Derivation of isGiven

If p is an instance of Painting, then p is linked via creates to exactly one instance a of Artist. The instance of SoloExhibition se linked to a via isGiven is the instance that is linked to p via presents and isPresentedFor.

You don't need to give this in the associated text; marking the association with / is enough.


The next step is to label all the multiplicities at each end of every association. Again careful reading of the NSR will be necessary. "... some buyers place an order for a work of art prior its creation. ... Some buyers may have placed several orders...".

Using the example above and putting it in plain English, a buyer may place no orders, or possibly just one or many. UML notation results in 0..* being written at the Order end of the association. However, an order is placed by just one buyer. This necessitates the writing of 1 at the Buyer end of the places association.

Resolving many-to-many associations

Sometimes a many-to-many association can be inferred from the NSR. This will be denoted as 0..* or 1..* at either end of the association. This might be resolved by the introduction of a third class and decomposing the association into two one-to-many associations. The question you must ask yourself is this; do the requirements indicate a need to record data for a class that could be introduced?

For example, a placedIn association can be inferred between Buyer and BuyerQueue. It will be denoted as 0..* at the Buyer end (in plain English, a queue of buyers may have one, two or several buyers, or it may be empty). The association will also be denoted as 0..* at the BuyerQueue end (a buyer may have been placed in zero, one or many queues).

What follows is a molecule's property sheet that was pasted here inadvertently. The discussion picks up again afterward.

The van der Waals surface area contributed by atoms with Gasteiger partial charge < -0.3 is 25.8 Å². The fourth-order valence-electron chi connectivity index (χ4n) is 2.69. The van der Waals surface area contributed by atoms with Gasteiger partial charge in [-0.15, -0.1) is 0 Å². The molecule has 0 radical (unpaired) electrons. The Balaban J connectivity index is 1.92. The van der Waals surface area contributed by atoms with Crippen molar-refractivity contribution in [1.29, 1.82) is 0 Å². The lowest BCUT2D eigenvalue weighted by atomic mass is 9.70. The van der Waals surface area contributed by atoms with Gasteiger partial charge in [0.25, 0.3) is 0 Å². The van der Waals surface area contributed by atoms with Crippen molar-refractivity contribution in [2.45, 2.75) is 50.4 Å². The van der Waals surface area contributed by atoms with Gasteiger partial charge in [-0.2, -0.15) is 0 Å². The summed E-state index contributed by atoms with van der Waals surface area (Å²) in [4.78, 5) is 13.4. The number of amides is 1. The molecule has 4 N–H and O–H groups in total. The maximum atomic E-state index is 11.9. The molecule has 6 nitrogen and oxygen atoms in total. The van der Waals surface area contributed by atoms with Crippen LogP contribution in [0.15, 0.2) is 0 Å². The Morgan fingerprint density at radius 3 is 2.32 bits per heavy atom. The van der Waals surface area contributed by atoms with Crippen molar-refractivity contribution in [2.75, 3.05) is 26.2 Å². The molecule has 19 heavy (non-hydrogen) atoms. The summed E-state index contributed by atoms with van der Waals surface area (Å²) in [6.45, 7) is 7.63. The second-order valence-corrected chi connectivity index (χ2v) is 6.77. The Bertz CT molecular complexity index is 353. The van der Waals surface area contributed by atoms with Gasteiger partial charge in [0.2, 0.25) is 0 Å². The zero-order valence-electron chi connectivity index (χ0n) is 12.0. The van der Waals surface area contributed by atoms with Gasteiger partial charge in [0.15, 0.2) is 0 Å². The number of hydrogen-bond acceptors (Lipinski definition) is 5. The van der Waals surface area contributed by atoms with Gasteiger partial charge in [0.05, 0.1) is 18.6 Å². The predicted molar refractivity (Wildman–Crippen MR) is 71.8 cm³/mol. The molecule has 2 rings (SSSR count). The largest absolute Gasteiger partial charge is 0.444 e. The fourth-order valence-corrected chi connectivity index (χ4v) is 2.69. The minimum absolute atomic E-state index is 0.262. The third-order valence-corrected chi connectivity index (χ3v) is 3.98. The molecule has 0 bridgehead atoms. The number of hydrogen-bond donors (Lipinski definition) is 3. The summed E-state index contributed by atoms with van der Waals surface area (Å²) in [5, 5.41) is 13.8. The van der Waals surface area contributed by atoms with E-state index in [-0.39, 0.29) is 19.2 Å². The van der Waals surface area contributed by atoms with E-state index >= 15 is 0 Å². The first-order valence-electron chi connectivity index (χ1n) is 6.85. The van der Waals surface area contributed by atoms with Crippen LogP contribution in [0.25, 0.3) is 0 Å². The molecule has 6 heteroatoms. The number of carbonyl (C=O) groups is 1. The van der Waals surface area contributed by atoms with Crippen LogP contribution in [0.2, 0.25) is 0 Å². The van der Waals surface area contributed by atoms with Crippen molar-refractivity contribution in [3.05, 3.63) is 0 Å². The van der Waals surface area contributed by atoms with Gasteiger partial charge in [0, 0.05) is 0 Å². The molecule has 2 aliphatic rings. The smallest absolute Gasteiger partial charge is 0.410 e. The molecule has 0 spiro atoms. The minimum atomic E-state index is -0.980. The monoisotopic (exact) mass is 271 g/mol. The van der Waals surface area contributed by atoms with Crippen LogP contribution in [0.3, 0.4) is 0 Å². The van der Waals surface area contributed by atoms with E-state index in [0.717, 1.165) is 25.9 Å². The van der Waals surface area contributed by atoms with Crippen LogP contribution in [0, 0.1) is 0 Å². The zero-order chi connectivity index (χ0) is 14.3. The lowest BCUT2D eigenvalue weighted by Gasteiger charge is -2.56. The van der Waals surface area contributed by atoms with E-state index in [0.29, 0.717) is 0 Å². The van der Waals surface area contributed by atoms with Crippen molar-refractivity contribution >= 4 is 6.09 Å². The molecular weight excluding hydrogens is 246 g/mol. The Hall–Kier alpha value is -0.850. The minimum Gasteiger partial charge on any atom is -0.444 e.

But do we need another class, Placement say, which records the event of a buyer being placed in a queue? The answer is no, because the NSR does not call for it. Similarly there is no requirement to store data about buyers attending exhibitions. Therefore we do not need an Attendance class between Buyer and Exhibition.

There is, however, one place where an "intersection" class is required. On first reading you would most likely infer an association, shows, between Artwork and Exhibition. It would be 1..* at the Artwork end ("The number of works shown in an exhibition will vary, but may be as little as one."). The association will be denoted as 0..* at the Exhibition end (a work of art may not be shown, or it may be shown any of number of times). The NSR states, "Record the showing of all works of art, including the title and date of the exhibition and the identifying code of the artwork". This indicates a need for a class, Showing, since the event of showing is significant for the application area.


Next page » What not to include in the initial structural model

Previous page « Deriving Classes -The initial structural model

























































Up to top of page